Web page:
Under 21 C.F.R. § 312.32(c)(3), sponsors are permitted to propose alternative reporting formats or frequencies for submitting IND safety reports; this requirement has not changed in the Final Rule. However, the Final Rule provides that the FDA may also require a sponsor to submit IND safety reports in a different format or at a different frequency than required under 21 C.F.R. §§ 312.32(c)(1) and 312.32(c)(1)(v). Previously, the language stated that the FDA “may request” rather than “may require” a sponsor to submit IND safety reports in a different format or at a different frequency. In addition, the FDA may require a sponsor to continue to report expeditiously a medically significant suspected adverse reaction that is listed in the investigator brochure as observed with the drug (i.e., expected) so that its rate can be carefully monitored.

Investigator Brochure

The Guidance Document notes that, although the most important purpose of the investigator brochure is to provide the investigator with information about the investigational product, the investigator brochure is also used by the sponsor as the basis for determining if a suspected adverse reaction is unexpected for purposes of IND safety reporting. In general, the investigator brochure should include the information that is important for the investigator who is administering the drug to human subjects to know and understand. The investigator brochure is also required to include information about the drug substance and formulation, pharmacological and toxicological effects of the drug in animals (and in humans, if known), pharmacokinetics and biological disposition of the drug in animals (and in humans, if known), information relating to safety and effectiveness in humans obtained from prior clinical studies, and information about possible risks and side effects to be anticipated on the basis of prior experience with the drug under investigation or with related drugs, and precautions or special monitoring to be done as part of the investigational use of the drug.

The Guidance Document provides that with respect to clinical risk information, the investigator brochure should list those adverse events that have been observed with an investigational drug and for which a casual relationship with the drug is suspected and confirmed. Additionally, the investigator brochure should list adverse events that commonly occur with the class of drugs or may be predicted to occur based on the pharmacological properties of the drug, even if not yet observed with the drug under investigation, to alert the investigator to the possibility of their occurrence.

The Guidance Document also sets forth when the investigator report should be updated. For instance, the sponsor is required to update the investigator brochure on an ongoing basis with new important safety information. Until the investigator brochure is updated to include a new serious, suspected adverse reaction, subsequent occurrences of similar serious, suspected adverse reactions must be submitted expeditiously in IND safety reports.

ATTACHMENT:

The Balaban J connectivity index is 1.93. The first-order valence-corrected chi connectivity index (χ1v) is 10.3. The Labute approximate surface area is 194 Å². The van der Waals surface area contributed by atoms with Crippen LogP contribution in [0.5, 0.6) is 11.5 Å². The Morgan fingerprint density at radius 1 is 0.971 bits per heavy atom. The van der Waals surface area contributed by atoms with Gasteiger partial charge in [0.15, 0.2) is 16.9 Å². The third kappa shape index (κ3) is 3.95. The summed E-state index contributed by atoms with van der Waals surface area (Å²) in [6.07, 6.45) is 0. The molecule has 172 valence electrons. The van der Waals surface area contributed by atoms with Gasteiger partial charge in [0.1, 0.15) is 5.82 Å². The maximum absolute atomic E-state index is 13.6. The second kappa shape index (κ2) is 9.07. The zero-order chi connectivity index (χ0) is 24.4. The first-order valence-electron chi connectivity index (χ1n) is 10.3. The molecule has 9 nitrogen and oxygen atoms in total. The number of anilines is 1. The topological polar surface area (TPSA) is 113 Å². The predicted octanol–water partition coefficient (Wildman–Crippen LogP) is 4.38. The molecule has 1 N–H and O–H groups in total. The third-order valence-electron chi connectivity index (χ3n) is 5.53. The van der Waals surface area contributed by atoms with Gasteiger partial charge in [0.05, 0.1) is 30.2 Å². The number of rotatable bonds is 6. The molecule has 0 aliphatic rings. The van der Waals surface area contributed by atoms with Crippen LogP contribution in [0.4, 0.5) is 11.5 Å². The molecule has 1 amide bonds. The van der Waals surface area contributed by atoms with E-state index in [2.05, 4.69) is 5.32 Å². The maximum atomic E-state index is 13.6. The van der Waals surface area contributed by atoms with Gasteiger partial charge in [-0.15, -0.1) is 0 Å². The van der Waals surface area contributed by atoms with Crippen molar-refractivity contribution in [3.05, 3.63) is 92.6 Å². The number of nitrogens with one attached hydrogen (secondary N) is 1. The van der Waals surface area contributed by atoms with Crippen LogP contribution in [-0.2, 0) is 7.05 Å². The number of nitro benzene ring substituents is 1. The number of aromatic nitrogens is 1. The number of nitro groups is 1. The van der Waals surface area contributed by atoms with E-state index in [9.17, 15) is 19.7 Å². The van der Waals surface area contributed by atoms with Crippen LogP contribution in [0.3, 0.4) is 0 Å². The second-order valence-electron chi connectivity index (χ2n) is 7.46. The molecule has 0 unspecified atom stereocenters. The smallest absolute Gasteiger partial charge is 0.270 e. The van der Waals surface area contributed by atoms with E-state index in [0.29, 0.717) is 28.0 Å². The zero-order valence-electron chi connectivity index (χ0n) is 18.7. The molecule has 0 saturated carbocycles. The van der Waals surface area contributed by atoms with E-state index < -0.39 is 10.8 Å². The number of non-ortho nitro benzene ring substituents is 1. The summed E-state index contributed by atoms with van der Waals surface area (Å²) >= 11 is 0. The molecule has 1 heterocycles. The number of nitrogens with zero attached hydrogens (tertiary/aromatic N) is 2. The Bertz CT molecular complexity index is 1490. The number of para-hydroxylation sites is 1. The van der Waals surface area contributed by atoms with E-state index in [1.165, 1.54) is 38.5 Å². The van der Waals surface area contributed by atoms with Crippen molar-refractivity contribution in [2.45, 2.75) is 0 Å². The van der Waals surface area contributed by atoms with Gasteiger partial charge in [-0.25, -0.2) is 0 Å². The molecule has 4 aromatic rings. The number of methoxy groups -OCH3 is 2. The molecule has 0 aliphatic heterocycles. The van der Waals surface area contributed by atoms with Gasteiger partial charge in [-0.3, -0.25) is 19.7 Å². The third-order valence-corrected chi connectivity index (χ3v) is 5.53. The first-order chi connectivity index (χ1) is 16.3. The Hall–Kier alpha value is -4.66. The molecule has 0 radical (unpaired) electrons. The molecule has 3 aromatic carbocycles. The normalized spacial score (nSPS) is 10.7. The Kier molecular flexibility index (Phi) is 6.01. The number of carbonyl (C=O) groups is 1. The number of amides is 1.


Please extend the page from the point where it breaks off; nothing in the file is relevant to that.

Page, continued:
Unblinding

The Final Rule addresses “maintaining the blind” in a blinded clinical trial.3 The Final Rule provides that in some situations, to determine whether a single adverse event is a serious, unexpected, suspected adverse reaction, the sponsor or investigator may need to break the blind for a patient. The FDA notes that what treatment the patient received could provide critical safety information about the drug that could have implications for the ongoing conduct of the trial (e.g., monitoring, informed consent). However, if patient safety can be assured without unblinding the patient’s information, the sponsor is permitted to seek an alternative reporting arrangement from the FDA. Further, if a sponsor anticipates using an alternative reporting arrangement that will maintain the blind, that arrangement should be described in the study protocol, including identification of the serious adverse events that will not be reported on an individual basis and the plan for monitoring and reporting results to the FDA.

The FDA suggests that a Data Monitoring Committee (DMC) could be used to analyze and evaluate unblinded, aggregate adverse events to determine whether the events should be reported as serious, unexpected, suspected adverse reactions. Notably, using a DMC would allow investigators to remain blinded but would potentially greatly expand the responsibilities of many DMCs.

Investigator Reporting

The Final Rule revises the investigator reporting requirements. Under the revised regulations, investigators are required to immediately report to sponsors all serious adverse events, whether or not the events are drug-related, and whether or not they are expected. Investigators must also provide sponsors with an assessment of whether there is a “reasonable probability” that the drug caused the event.

Safety Reporting for IND Studies for Drugs Already Marketed in the United States